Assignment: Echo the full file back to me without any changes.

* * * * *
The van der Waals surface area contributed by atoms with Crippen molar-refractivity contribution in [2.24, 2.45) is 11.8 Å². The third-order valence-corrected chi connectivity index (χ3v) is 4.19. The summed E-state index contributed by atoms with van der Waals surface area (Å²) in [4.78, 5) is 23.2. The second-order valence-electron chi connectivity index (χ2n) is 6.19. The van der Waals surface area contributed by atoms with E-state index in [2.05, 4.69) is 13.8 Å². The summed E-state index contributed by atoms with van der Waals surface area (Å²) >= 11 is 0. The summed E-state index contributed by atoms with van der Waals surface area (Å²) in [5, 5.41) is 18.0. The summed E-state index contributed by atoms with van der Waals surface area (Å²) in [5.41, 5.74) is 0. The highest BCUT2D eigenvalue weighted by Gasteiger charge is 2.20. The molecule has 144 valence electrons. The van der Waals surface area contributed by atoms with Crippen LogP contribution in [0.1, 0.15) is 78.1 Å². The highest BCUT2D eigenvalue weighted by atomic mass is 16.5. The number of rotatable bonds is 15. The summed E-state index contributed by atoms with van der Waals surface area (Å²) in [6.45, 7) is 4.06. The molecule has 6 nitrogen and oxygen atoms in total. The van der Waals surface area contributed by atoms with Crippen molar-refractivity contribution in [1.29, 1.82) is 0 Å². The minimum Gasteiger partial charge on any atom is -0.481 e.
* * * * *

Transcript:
The van der Waals surface area contributed by atoms with Crippen molar-refractivity contribution in [2.24, 2.45) is 11.8 Å². The third-order valence-corrected chi connectivity index (χ3v) is 4.19. The summed E-state index contributed by atoms with van der Waals surface area (Å²) in [4.78, 5) is 23.2. The second-order valence-electron chi connectivity index (χ2n) is 6.19. The van der Waals surface area contributed by atoms with E-state index in [2.05, 4.69) is 13.8 Å². The summed E-state index contributed by atoms with van der Waals surface area (Å²) >= 11 is 0. The summed E-state index contributed by atoms with van der Waals surface area (Å²) in [5, 5.41) is 18.0. The summed E-state index contributed by atoms with van der Waals surface area (Å²) in [5.41, 5.74) is 0. The highest BCUT2D eigenvalue weighted by Gasteiger charge is 2.20. The molecule has 144 valence electrons. The van der Waals surface area contributed by atoms with Crippen LogP contribution in [0.1, 0.15) is 78.1 Å². The highest BCUT2D eigenvalue weighted by atomic mass is 16.5. The number of rotatable bonds is 15. The summed E-state index contributed by atoms with van der Waals surface area (Å²) in [6.45, 7) is 4.06. The molecule has 6 nitrogen and oxygen atoms in total. The van der Waals surface area contributed by atoms with Crippen molar-refractivity contribution in [1.29, 1.82) is 0 Å². The minimum Gasteiger partial charge on any atom is -0.481 e.